The voice sounds cold and chilling. "The time is ripe to find a final solution to the Jewish question," it says, as a demonstration of young neo-Nazis waving flags appears on a screen. The voice belongs to Joseph Goebbels, Hitler’s infamous minister for propaganda and public enlightenment, while the images stem from more recent days.
The screen goes blank and Iris Berben, seated at a small desk in front of the screen, begins reading in a warm voice the first sentences written by Anne Frank on June 20, 1942 in the diary that has become one of the most important books documenting the tragedy of the Holocaust.
One of several events to mark the 70th anniversary of the notorious "book-burnings" by the Nazis on May 10, the reading by the German actress is unusual because it juxtaposes a Holocaust victim’s perspective with the diaries of one of the perpetrators.
Conceived and directed by award-winning director Michael Verhoeven, the readings are set the music of Kurt Weill and Friedrich Hollaender, banned by the Nazis for being "un-German" and "degenerate." Berben, accompanied by pianist Peter Ludwig, has been touring Germany with the reading project since early 2002 and has performed in concert halls, schools and youth centers.
Contrasting the victim and perpetrator perspective
The crowd filling the large atrium of the Dresdner Bank at the Pariser Platz in central Berlin on this May evening hang on Berben’s words as she reads young Anne Frank’s moving descriptions of her initial carefree life, increasingly clouded by fear and uncertainty.
The screen shows black and white pictures of Anne’s family, her dog-eared diary and later the hideout in the Prinsengracht in Amsterdam, where the Franks hid from the Nazis for two years before being discovered in 1944 and deported to a concentration camp.
Abruptly, Berben little girl’s voice drops, the light turns harsher and the actress launches into a grandiloquent passage penned by an increasingly fearful and incensed Goebbels in summer 1942. The demagogic propaganda minister’s insecurity in the face of German military losses, in particular the crushing defeat at Stalingrad, his pompous justifications, his self-pitying, his calls for German citizens to glorify Hitler and the Nazi ideal emanate through his words.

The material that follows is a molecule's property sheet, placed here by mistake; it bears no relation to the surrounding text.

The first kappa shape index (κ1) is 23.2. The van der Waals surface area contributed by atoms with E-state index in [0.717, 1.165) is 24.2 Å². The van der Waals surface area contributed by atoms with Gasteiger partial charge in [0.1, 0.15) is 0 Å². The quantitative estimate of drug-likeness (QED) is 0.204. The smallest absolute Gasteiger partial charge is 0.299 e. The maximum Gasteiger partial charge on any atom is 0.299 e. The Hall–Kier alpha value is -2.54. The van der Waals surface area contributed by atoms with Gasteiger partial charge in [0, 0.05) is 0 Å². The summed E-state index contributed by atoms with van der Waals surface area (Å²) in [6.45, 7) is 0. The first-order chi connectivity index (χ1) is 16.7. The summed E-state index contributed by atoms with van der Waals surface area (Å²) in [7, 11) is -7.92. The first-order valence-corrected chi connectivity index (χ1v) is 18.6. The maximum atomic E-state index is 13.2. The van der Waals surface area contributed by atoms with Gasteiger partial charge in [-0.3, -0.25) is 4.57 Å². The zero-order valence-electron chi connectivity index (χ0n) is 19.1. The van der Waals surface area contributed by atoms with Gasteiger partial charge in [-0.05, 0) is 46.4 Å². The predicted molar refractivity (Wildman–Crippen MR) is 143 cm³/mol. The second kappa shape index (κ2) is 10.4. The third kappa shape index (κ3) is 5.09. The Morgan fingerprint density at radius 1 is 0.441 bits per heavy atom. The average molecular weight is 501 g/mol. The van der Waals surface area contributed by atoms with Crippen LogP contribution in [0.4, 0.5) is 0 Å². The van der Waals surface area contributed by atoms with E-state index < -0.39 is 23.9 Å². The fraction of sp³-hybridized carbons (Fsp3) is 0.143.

Scenes of Goebbel’s notorious speech in Berlin’s Sportpalast, the frenzied crowds as he screams, "do you want total war?" are played out on the screen. The ranting is accompanied by Peter Ludwig on piano. The music is conspicuously absent when Berben turns to Anne Frank’s diary, but picks up again when Goebbel’s ominous words echo through the lobby.
"One can sensitize people to a certain issue"
"There are two different kinds of fears that we’re dealing with here," Iris Berben told DW-WORLD as she explained the project. "Anne Frank’s fear is easily understood -- it’s the fear of death. With Goebbels, it’s the cynical fear that the German people are too weak to follow his brilliant idea. For me it’s fascinating to see two witnesses of the same period being set together," the 52-year-old said.
A popular television and film actress, Berben has picked up several illustrious German film awards, including the "Bambi" and the "Golden Camera." However, she is equally well known for her tireless campaign against racism and anti-Semitism, encouraging Germans to think about and confront their past.
"I’ve realized that one can sensitize people to a certain issue. It’s not about judging who’s to blame. It’s more about having a responsibility to know -- only when we’re sensitive and we know our history, can we see where injustices happen today," she said.
"Both diaries deal with fear"
Director and scriptwriter Michael Verhoeven elaborates on the idea of juxtaposing Anne Frank’s and Joseph Goebbel’s perspective of the turbulent 1940s. "Goebbel’s insecurity begins around the same time that Anne Frank begins writing her diary. That makes a parallel reading of the books compelling. I’m interested in emphasizing the feeling of being cornered. The diaries of Anne Frank and Joseph Goebbels both deal with fear and the highly different ways in which they are tackled," the director writes in the program guide.
Acclaimed for films such as the "White Rose," "My Mother’s Courage" and the Oscar-nominated "Nasty Girl," most of Verhoeven’s films too deal with the dark German past and the way that Germans confront it today.
"We need to get rid of our fear of strangers"
Iris Berben, who was recently awarded the prestigious Leo Baeck prize for her commitment to improving German-Jewish ties and encouraging an atmosphere of tolerance and open-mindedness, says that German society displays a certain nonchalance when it comes to the topic.
"I don’t like to hear that anti-Semitism exists in other countries too. We shouldn’t forget that we have our own history, a very unique one, and we should see the addition of every foreign person to this country as an enrichment. We need to find ways to get rid of our fear of strangers. That’s the most important thing."